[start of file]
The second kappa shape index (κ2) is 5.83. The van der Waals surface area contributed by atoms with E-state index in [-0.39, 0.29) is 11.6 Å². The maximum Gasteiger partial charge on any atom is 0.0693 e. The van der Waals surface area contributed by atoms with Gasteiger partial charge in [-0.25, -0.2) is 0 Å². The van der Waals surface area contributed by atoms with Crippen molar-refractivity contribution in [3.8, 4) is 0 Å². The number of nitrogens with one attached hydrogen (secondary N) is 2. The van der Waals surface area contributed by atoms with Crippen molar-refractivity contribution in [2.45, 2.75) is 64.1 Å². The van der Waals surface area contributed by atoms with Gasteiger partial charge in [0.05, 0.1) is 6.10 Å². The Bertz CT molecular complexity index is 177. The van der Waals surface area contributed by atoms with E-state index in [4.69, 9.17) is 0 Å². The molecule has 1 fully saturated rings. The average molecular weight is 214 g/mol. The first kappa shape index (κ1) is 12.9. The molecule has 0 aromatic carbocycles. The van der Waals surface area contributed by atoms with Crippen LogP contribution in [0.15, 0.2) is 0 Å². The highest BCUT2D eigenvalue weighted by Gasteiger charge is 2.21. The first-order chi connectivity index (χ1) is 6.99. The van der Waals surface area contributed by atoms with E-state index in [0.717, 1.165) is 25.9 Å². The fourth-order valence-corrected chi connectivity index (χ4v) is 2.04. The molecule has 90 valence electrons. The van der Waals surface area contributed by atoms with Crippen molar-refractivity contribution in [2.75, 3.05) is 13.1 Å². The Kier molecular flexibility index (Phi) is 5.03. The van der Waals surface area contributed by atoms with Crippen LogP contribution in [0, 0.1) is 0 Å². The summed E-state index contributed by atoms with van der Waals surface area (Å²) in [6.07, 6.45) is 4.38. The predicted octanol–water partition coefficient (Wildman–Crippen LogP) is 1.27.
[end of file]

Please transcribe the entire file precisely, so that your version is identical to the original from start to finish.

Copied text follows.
The second kappa shape index (κ2) is 5.83. The van der Waals surface area contributed by atoms with E-state index in [-0.39, 0.29) is 11.6 Å². The maximum Gasteiger partial charge on any atom is 0.0693 e. The van der Waals surface area contributed by atoms with Gasteiger partial charge in [-0.25, -0.2) is 0 Å². The van der Waals surface area contributed by atoms with Crippen molar-refractivity contribution in [3.8, 4) is 0 Å². The number of nitrogens with one attached hydrogen (secondary N) is 2. The van der Waals surface area contributed by atoms with Crippen molar-refractivity contribution in [2.45, 2.75) is 64.1 Å². The van der Waals surface area contributed by atoms with Gasteiger partial charge in [0.05, 0.1) is 6.10 Å². The Bertz CT molecular complexity index is 177. The van der Waals surface area contributed by atoms with E-state index in [4.69, 9.17) is 0 Å². The molecule has 1 fully saturated rings. The average molecular weight is 214 g/mol. The first kappa shape index (κ1) is 12.9. The molecule has 0 aromatic carbocycles. The van der Waals surface area contributed by atoms with Crippen LogP contribution in [0.15, 0.2) is 0 Å². The highest BCUT2D eigenvalue weighted by Gasteiger charge is 2.21. The first-order chi connectivity index (χ1) is 6.99. The van der Waals surface area contributed by atoms with E-state index in [0.717, 1.165) is 25.9 Å². The fourth-order valence-corrected chi connectivity index (χ4v) is 2.04. The molecule has 90 valence electrons. The van der Waals surface area contributed by atoms with Crippen molar-refractivity contribution in [2.75, 3.05) is 13.1 Å². The Kier molecular flexibility index (Phi) is 5.03. The van der Waals surface area contributed by atoms with Crippen LogP contribution in [0, 0.1) is 0 Å². The summed E-state index contributed by atoms with van der Waals surface area (Å²) in [6.07, 6.45) is 4.38. The predicted octanol–water partition coefficient (Wildman–Crippen LogP) is 1.27.